EVAR: Endovascular Aneurysm Repair
Dr. Papia and Dr. Dueck have been instrumental in pioneering – and advancing — a minimally invasive alternative for treating potentially fatal aortic aneurysms.
Treating aortic aneurysms — blood-filled, balloon-like dilations of the aorta caused by degeneration of the aortic wall — used to require large incisions.
Sunnybrook now offers a state-of-the-art, minimally invasive procedure called endovascular aneurysm repair (EVAR).
“We fix the aneurysms through two small incisions in the groin in the main arteries of the leg,” Dr. Papia explains. “We put up a series of wires and catheters, pre-ordered devices – off-the-shelf devices but custom designed, based on a unique software we have in our clinic.”
Purchased by a generous donor, the software makes matching the size of the medical equipment to patients very accurate, Dr. Papia says.
“Just an example, we did six EVARs last week — none of them stayed past the weekend. They all went home within two days,” Dr. Papia says. “Traditionally with a big, open operation, they have a one- to two-day ICU stay, a one-week hospital stay and a six-week recovery with a much higher complication rate. So this is just an unbelievable piece of technology.”
With hundreds of EVARs successfully completed, Dr. Papia and Dr. Dueck are now setting their sights on advanced EVARs.
“These involve the vessels of the kidneys and the gastrointestinal organs. When aneurysms are involved there, the open procedure becomes much more high risk than the closed procedure,” Dr. Papia said.
Using highly specialized custom grafts and planning out the procedure on the computer, the surgeons are able to take on cases turned down from other heart centres. Until recently, the procedure was funded entirely by donors. Thanks to the work done at Sunnybrook, it is now funded by the Ministry of Health.
Many minimally invasive procedures — for example, EVAR — are born when a Sunnybrook scientist or medical company invents a device that allows for a new way of doing a procedure. Then, staff becomes trained on the new procedure, and the surgeons, imaging scientists and researchers all then work together to perfect its delivery. Sunnybrook Foundation raises money to fund it so enough procedures can be performed to show the Ministry of Health it works, and works well.
So, Dr. Strauss says, Schulich’s experts have to know what’s going on in terms of the latest technology.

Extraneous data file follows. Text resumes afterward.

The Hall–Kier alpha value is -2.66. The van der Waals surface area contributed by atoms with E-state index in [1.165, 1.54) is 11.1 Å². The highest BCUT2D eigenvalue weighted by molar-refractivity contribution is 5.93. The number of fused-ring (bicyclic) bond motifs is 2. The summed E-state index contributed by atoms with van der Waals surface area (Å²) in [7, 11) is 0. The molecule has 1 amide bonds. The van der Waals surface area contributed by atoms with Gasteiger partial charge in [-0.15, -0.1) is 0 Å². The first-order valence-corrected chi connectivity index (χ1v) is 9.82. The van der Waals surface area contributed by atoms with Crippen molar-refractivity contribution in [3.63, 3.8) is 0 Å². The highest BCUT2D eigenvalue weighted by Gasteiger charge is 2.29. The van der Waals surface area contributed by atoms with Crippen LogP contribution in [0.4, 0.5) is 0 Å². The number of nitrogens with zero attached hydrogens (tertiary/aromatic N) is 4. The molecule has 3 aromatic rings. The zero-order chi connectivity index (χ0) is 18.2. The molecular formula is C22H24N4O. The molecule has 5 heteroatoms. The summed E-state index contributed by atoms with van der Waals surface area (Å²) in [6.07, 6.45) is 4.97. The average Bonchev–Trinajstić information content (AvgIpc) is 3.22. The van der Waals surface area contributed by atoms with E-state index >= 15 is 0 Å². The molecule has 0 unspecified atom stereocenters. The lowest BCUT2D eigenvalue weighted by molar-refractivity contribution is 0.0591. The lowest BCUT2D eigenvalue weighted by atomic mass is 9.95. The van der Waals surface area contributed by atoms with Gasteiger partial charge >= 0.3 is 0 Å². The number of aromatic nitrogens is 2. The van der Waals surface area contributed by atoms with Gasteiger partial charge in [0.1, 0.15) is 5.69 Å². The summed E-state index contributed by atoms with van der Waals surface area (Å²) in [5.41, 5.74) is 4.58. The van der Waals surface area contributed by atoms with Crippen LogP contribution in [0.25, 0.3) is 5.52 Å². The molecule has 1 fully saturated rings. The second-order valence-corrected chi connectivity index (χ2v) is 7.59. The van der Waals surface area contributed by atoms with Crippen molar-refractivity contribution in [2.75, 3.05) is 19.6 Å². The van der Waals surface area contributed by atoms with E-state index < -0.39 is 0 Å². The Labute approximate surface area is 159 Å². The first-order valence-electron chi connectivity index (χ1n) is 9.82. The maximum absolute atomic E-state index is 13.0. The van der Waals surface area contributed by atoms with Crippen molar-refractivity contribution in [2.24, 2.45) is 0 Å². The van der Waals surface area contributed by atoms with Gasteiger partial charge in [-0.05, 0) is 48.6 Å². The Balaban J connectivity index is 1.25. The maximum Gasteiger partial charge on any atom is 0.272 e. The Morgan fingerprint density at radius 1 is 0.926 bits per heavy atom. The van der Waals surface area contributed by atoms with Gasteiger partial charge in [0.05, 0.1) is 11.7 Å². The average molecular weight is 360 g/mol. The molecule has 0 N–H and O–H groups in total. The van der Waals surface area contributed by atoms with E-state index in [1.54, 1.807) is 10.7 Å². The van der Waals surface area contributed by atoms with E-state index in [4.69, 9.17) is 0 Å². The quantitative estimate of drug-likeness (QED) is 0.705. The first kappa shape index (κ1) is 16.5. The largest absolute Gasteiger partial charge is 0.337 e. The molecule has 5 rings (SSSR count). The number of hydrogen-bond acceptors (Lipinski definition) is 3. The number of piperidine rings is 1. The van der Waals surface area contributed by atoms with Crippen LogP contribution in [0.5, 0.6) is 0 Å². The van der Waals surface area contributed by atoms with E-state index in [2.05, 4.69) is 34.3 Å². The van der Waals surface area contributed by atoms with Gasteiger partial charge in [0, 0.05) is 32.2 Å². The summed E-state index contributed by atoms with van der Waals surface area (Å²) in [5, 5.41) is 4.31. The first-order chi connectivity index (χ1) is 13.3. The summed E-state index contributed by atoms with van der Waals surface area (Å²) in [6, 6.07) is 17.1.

“We have to be at the table when the new technology comes out, and make sure we have access to it,” he says.
What does the future hold?
While most minimally invasive valve procedures are presently reserved for high-risk patients, Dr. Radhakrishnan thinks that will change in the near future.
“In five to 10 years, we’ll see these minimally invasive techniques used on a larger subset of patients for their cardiac disorders,” Dr. Radhakrishnan says. “Certainly the skill sets of the operators and the technology will evolve and improve. And, equally important, the detailed non-invasive imaging needed to allow for further advances in these therapies will also improve.”
Advances in imaging play a huge role, Dr. Strauss says.
“We have Dr. Graham Wright, who is the director of research for the Schulich Heart Program and he is an imaging scientist,” Dr. Strauss says. “He understands how imaging contributes to the planning and the carrying out of the procedure. He’s been very involved in trying to develop new imaging techniques, especially with MRI, to help us move forward.”
Inventing and perfecting minimally invasive procedures is a natural fit for Sunnybrook, he says.
“I wish we just had more hours in the day,” Dr. Strauss says. “That way, we could develop all the stuff that we could because we have everything here to make ourselves an incredible place of innovation.”
But for patients like Steve Segal and Ron Armstrong, Sunnybrook is already a place of innovation.
“They gave me a new lease on life,” Ron says. “The older we get, the more risky open surgeries are. But the team at Sunnybrook explained it all to me and I wasn’t nervous at all. Now, I walk a couple miles a day. I golf. I’m really thankful.”